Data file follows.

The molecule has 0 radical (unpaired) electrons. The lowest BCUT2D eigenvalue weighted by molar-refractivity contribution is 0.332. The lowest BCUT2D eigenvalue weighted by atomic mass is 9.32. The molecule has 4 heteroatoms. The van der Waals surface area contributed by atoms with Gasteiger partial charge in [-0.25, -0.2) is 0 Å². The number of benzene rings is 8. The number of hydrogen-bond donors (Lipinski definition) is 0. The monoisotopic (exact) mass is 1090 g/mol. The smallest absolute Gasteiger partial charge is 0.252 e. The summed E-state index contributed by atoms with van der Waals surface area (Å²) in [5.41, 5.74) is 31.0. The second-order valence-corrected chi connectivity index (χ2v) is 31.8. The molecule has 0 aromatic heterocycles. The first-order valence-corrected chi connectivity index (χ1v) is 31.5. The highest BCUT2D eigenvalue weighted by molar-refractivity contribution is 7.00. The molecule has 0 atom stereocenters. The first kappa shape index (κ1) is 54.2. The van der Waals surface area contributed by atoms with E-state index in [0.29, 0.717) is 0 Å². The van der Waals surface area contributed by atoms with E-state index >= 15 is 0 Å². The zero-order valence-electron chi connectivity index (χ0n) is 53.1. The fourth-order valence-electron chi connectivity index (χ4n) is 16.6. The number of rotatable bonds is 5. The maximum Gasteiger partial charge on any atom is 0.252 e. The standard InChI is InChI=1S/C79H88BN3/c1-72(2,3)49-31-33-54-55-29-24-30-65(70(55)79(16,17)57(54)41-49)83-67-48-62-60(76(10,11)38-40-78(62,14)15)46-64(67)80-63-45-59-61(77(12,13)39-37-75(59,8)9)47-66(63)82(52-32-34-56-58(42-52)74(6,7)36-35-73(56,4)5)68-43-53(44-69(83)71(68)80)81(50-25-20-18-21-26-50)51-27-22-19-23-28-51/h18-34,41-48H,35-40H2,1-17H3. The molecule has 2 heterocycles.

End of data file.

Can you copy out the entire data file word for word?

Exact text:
The molecule has 0 radical (unpaired) electrons. The lowest BCUT2D eigenvalue weighted by molar-refractivity contribution is 0.332. The lowest BCUT2D eigenvalue weighted by atomic mass is 9.32. The molecule has 4 heteroatoms. The van der Waals surface area contributed by atoms with Gasteiger partial charge in [-0.25, -0.2) is 0 Å². The number of benzene rings is 8. The number of hydrogen-bond donors (Lipinski definition) is 0. The monoisotopic (exact) mass is 1090 g/mol. The smallest absolute Gasteiger partial charge is 0.252 e. The summed E-state index contributed by atoms with van der Waals surface area (Å²) in [5.41, 5.74) is 31.0. The second-order valence-corrected chi connectivity index (χ2v) is 31.8. The molecule has 0 aromatic heterocycles. The first-order valence-corrected chi connectivity index (χ1v) is 31.5. The highest BCUT2D eigenvalue weighted by molar-refractivity contribution is 7.00. The molecule has 0 atom stereocenters. The first kappa shape index (κ1) is 54.2. The van der Waals surface area contributed by atoms with E-state index in [0.29, 0.717) is 0 Å². The van der Waals surface area contributed by atoms with E-state index >= 15 is 0 Å². The zero-order valence-electron chi connectivity index (χ0n) is 53.1. The fourth-order valence-electron chi connectivity index (χ4n) is 16.6. The number of rotatable bonds is 5. The maximum Gasteiger partial charge on any atom is 0.252 e. The standard InChI is InChI=1S/C79H88BN3/c1-72(2,3)49-31-33-54-55-29-24-30-65(70(55)79(16,17)57(54)41-49)83-67-48-62-60(76(10,11)38-40-78(62,14)15)46-64(67)80-63-45-59-61(77(12,13)39-37-75(59,8)9)47-66(63)82(52-32-34-56-58(42-52)74(6,7)36-35-73(56,4)5)68-43-53(44-69(83)71(68)80)81(50-25-20-18-21-26-50)51-27-22-19-23-28-51/h18-34,41-48H,35-40H2,1-17H3. The molecule has 2 heterocycles.